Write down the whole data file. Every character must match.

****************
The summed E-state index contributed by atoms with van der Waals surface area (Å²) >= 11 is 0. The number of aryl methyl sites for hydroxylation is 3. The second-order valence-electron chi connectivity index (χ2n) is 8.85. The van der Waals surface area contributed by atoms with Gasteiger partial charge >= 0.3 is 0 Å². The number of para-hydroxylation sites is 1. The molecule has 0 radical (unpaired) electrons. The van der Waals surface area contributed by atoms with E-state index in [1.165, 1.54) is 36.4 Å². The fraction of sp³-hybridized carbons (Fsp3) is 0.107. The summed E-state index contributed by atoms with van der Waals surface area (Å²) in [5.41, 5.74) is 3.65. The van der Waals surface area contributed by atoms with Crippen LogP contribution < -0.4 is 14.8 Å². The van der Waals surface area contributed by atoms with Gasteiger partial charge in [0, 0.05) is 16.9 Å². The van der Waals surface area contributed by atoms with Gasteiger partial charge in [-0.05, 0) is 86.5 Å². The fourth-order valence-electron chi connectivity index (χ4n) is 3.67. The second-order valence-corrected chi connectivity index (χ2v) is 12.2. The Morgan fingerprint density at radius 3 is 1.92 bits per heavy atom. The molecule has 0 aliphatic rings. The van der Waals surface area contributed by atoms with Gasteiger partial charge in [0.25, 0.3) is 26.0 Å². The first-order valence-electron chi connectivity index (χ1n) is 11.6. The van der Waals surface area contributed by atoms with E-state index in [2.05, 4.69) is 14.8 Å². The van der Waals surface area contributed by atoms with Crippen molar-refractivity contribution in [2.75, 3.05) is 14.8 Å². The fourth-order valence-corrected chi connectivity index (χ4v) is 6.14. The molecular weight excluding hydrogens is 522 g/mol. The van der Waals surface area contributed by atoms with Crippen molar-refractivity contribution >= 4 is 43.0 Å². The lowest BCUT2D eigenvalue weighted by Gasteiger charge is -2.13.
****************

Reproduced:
The summed E-state index contributed by atoms with van der Waals surface area (Å²) >= 11 is 0. The number of aryl methyl sites for hydroxylation is 3. The second-order valence-electron chi connectivity index (χ2n) is 8.85. The van der Waals surface area contributed by atoms with Gasteiger partial charge >= 0.3 is 0 Å². The number of para-hydroxylation sites is 1. The molecule has 0 radical (unpaired) electrons. The van der Waals surface area contributed by atoms with E-state index in [1.165, 1.54) is 36.4 Å². The fraction of sp³-hybridized carbons (Fsp3) is 0.107. The summed E-state index contributed by atoms with van der Waals surface area (Å²) in [5.41, 5.74) is 3.65. The van der Waals surface area contributed by atoms with Crippen LogP contribution < -0.4 is 14.8 Å². The van der Waals surface area contributed by atoms with Gasteiger partial charge in [0, 0.05) is 16.9 Å². The van der Waals surface area contributed by atoms with Gasteiger partial charge in [-0.05, 0) is 86.5 Å². The fourth-order valence-electron chi connectivity index (χ4n) is 3.67. The second-order valence-corrected chi connectivity index (χ2v) is 12.2. The Morgan fingerprint density at radius 3 is 1.92 bits per heavy atom. The molecule has 0 aliphatic rings. The van der Waals surface area contributed by atoms with Gasteiger partial charge in [0.25, 0.3) is 26.0 Å². The first-order valence-electron chi connectivity index (χ1n) is 11.6. The van der Waals surface area contributed by atoms with E-state index in [2.05, 4.69) is 14.8 Å². The van der Waals surface area contributed by atoms with Crippen molar-refractivity contribution in [2.75, 3.05) is 14.8 Å². The fourth-order valence-corrected chi connectivity index (χ4v) is 6.14. The molecular weight excluding hydrogens is 522 g/mol. The van der Waals surface area contributed by atoms with Crippen molar-refractivity contribution >= 4 is 43.0 Å². The lowest BCUT2D eigenvalue weighted by Gasteiger charge is -2.13.